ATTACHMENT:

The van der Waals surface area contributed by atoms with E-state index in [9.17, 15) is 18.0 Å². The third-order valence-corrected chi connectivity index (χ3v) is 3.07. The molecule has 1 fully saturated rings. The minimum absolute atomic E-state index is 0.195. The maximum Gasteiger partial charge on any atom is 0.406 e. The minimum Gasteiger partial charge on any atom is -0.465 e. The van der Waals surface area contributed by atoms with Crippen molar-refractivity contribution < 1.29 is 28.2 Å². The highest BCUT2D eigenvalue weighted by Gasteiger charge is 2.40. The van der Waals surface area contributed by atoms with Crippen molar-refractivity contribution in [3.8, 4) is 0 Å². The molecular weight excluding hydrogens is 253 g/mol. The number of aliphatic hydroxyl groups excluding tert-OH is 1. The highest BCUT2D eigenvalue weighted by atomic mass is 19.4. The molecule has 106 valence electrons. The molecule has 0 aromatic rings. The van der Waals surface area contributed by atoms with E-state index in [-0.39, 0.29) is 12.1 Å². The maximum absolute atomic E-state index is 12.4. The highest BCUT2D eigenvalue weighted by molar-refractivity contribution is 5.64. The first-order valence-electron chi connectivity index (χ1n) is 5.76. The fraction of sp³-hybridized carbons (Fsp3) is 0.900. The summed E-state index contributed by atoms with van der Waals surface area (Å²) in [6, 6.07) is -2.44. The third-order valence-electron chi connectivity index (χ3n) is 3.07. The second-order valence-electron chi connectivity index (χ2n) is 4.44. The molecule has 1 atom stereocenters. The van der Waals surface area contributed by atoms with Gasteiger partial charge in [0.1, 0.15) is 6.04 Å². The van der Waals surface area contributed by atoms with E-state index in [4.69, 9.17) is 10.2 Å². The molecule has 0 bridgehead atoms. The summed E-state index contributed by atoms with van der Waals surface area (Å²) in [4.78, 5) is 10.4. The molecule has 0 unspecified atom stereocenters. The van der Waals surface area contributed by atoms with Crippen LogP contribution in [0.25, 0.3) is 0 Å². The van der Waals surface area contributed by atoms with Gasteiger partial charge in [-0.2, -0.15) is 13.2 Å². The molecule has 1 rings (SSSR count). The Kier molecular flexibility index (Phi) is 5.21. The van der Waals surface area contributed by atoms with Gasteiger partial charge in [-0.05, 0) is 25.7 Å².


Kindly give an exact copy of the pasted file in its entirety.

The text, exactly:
The van der Waals surface area contributed by atoms with E-state index in [9.17, 15) is 18.0 Å². The third-order valence-corrected chi connectivity index (χ3v) is 3.07. The molecule has 1 fully saturated rings. The minimum absolute atomic E-state index is 0.195. The maximum Gasteiger partial charge on any atom is 0.406 e. The minimum Gasteiger partial charge on any atom is -0.465 e. The van der Waals surface area contributed by atoms with Crippen molar-refractivity contribution < 1.29 is 28.2 Å². The highest BCUT2D eigenvalue weighted by Gasteiger charge is 2.40. The van der Waals surface area contributed by atoms with Crippen molar-refractivity contribution in [3.8, 4) is 0 Å². The molecular weight excluding hydrogens is 253 g/mol. The number of aliphatic hydroxyl groups excluding tert-OH is 1. The highest BCUT2D eigenvalue weighted by atomic mass is 19.4. The molecule has 106 valence electrons. The molecule has 0 aromatic rings. The van der Waals surface area contributed by atoms with E-state index in [-0.39, 0.29) is 12.1 Å². The maximum absolute atomic E-state index is 12.4. The highest BCUT2D eigenvalue weighted by molar-refractivity contribution is 5.64. The first-order valence-electron chi connectivity index (χ1n) is 5.76. The fraction of sp³-hybridized carbons (Fsp3) is 0.900. The summed E-state index contributed by atoms with van der Waals surface area (Å²) in [6, 6.07) is -2.44. The third-order valence-electron chi connectivity index (χ3n) is 3.07. The second-order valence-electron chi connectivity index (χ2n) is 4.44. The molecule has 1 atom stereocenters. The van der Waals surface area contributed by atoms with Gasteiger partial charge in [0.1, 0.15) is 6.04 Å². The van der Waals surface area contributed by atoms with E-state index in [4.69, 9.17) is 10.2 Å². The molecule has 0 bridgehead atoms. The summed E-state index contributed by atoms with van der Waals surface area (Å²) in [4.78, 5) is 10.4. The molecule has 0 unspecified atom stereocenters. The van der Waals surface area contributed by atoms with Crippen LogP contribution in [0.25, 0.3) is 0 Å². The van der Waals surface area contributed by atoms with Gasteiger partial charge in [-0.2, -0.15) is 13.2 Å². The molecule has 1 rings (SSSR count). The Kier molecular flexibility index (Phi) is 5.21. The van der Waals surface area contributed by atoms with Gasteiger partial charge in [-0.05, 0) is 25.7 Å².